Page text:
Category Archives: Life

2018 Review

I don’t normally do year-end reviews, even in my personal journal, but this year warrants it, I think. 2018 was the typical even-numbered year, which in my world means “not all that great.” It’s weird, but looking back on my life, odd-numbered years have always been better.

This year started with a herniated disk with severe nerve impingement, a carry-over from the end of 2017. Ye gods, what a world-rocker that was. It’s still not 100% right, and is a little wonky right now from all the resting for the pneumonia. The doctor gave me prednisone for the pneumonia, which I am a little hesitant to take because it puts me in Hulk-smash mode, but maybe a happy side effect will be to turn the back down a notch.

Next, my little buddy, Inigo the Nanday, was diagnosed with a testicular tumor in February. It’s so big in his little body that his veterinarian asked me if I was sure of Inigo’s sex because it looks like an egg on the X-ray. But I had Inigo DNA sexed when I got him. At the time of the diagnosis, his vet gave a prognosis of a few months to a year, which would get us to February. Last August, the vet added up to another 6 months beyond that, which would take us to next August.

If you know me, you know how devastating this news was. But I’ve also made it a point not to “pre-grieve” him. Nandays usually live to about 25 years, and he’s 17, so we’re getting robbed of time, but it would be tragic beyond his shortened life-span to spend the time I do have with him thinking about the time I won’t have with him. Instead, I’ve focused on cherishing every moment with him and ensuring that he is as comfortable as possible until he decides it’s his time. I firmly believe he will let me know if and when he needs help on his final flight.

In the meantime, he gets a shot of Lupron every 4 weeks or so to turn off his hormones, and for pain control he gets meloxicam (an anti-inflammatory) and gabapentin.  The tumor presses on a nerve in his hip a lot like a slipped disk gives humans sciatica, and he cannot unfurl his right foot on flat surfaces. When he’s on the couch he walks on his balled fist, what vets call “knuckling,” but when he’s on his rope perch or hanging out on the top of his open door he can grip well. He can still climb with his foot, and hold snacks with it, too.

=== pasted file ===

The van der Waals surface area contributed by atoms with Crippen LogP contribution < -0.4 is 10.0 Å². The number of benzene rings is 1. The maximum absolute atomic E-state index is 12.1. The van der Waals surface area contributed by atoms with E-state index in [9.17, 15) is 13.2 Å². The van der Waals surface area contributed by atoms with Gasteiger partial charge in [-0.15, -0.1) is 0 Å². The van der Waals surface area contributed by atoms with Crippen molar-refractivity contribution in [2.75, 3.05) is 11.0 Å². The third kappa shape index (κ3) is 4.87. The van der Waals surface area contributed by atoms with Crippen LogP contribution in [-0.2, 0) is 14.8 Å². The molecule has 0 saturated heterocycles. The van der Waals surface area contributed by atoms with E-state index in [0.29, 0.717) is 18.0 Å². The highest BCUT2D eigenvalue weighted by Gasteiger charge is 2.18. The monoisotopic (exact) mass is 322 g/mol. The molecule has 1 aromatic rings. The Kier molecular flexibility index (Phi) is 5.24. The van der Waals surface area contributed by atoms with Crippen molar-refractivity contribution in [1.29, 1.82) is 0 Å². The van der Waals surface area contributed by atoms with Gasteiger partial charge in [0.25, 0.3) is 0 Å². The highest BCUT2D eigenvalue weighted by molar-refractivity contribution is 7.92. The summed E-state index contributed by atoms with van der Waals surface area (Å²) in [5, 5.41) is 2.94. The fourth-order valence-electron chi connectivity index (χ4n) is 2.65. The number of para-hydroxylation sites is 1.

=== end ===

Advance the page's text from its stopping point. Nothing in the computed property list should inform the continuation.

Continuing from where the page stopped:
At night he sleeps in a special birdie box. He has a shelf in his house that I cover with several layers of towels, and he rests there during the day sometimes as his legs are malformed to begin with, but with the box there is no chance of him falling and injuring himself at night. Here he is, offended by the price.


Like anyone with a tumor or cancer, or any chronic or terminal illness, he has good days and bad days. I’ve noticed that he’s a lot happier and more active when it’s warm, so my heating bill is a bit outrageous and I’ve been wearing shorts indoors for much of the winter. But if it keeps him this active, curious, and silly, it’s a small price to pay.



If you notice the caption below the video, let me add that the bird community on Instagram is AMAZING. His followers have been so supportive, and there is no way I could cope with his illness without them. Some of them have been through the same illness with their birds and their words of wisdom have been a comfort. Others have been with us from the day I created the account, and they have been right there with words of encouragement and love. He has followers in nearly every state, and on every continent except Antarctica. I lost count of the number of countries, but it’s a lot, maybe 20 or so. We follow those birdies whose accounts are not private, plus other pets of the furry variety. That’s the silver lining in all of this, the spirit of friendship from the community.

Next, I changed jobs a few months ago. The new job is challenging and enables me to do a lot more with my skills than I had been, and the pay enables me to live a fuller life than I had been. I do miss my former coworkers though. The old gig had some great people, and I like to think I made some friends there. I’ve seen them a few times since, and will see them again soon.  No job is perfect, and the camaraderie we shared made the tough times more bearable.

And now I’m closing out the year with pneumonia.

All in all, 2018 was a mostly stressful year, one that taught me how to make tough decisions and dedicate myself to seeing trying situations through to the end. That will continue into the first half of 2019, as next year will most certainly bring loss and a tremendous amount of sorrow—I got Inigo in 2002, when he was six months old, and he has been my constant companion through thick and thin—but the most valuable thing I learned in 2018 is to live in the present. I have travel plans for 2019 and much to look forward to later in the year, but I stop short of saying “I can’t wait for that” because, knowing what will come first, I can. Today is its own gift, and I will make the most of it.